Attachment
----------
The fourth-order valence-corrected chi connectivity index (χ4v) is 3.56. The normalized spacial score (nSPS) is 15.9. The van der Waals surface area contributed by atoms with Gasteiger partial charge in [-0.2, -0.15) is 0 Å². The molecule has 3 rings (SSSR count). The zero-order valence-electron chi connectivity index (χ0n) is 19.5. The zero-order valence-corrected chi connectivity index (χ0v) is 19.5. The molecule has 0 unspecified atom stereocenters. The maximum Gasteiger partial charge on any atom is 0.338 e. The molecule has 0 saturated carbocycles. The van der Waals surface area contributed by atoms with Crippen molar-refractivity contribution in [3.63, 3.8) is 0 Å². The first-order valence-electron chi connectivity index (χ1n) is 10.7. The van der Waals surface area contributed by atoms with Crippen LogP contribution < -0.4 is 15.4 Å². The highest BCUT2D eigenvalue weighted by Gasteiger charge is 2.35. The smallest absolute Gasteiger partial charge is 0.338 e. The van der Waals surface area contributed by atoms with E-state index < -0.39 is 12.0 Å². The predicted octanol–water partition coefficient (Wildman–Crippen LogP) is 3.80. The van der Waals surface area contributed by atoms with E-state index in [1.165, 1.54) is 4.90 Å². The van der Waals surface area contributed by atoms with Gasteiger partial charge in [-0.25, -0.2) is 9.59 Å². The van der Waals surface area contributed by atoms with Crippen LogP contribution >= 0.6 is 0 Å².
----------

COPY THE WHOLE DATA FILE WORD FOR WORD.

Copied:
The fourth-order valence-corrected chi connectivity index (χ4v) is 3.56. The normalized spacial score (nSPS) is 15.9. The van der Waals surface area contributed by atoms with Gasteiger partial charge in [-0.2, -0.15) is 0 Å². The molecule has 3 rings (SSSR count). The zero-order valence-electron chi connectivity index (χ0n) is 19.5. The zero-order valence-corrected chi connectivity index (χ0v) is 19.5. The molecule has 0 unspecified atom stereocenters. The maximum Gasteiger partial charge on any atom is 0.338 e. The molecule has 0 saturated carbocycles. The van der Waals surface area contributed by atoms with Crippen molar-refractivity contribution in [3.63, 3.8) is 0 Å². The first-order valence-electron chi connectivity index (χ1n) is 10.7. The van der Waals surface area contributed by atoms with Crippen LogP contribution < -0.4 is 15.4 Å². The highest BCUT2D eigenvalue weighted by Gasteiger charge is 2.35. The smallest absolute Gasteiger partial charge is 0.338 e. The van der Waals surface area contributed by atoms with E-state index < -0.39 is 12.0 Å². The predicted octanol–water partition coefficient (Wildman–Crippen LogP) is 3.80. The van der Waals surface area contributed by atoms with E-state index in [1.165, 1.54) is 4.90 Å². The van der Waals surface area contributed by atoms with Gasteiger partial charge in [-0.25, -0.2) is 9.59 Å². The van der Waals surface area contributed by atoms with Crippen LogP contribution >= 0.6 is 0 Å².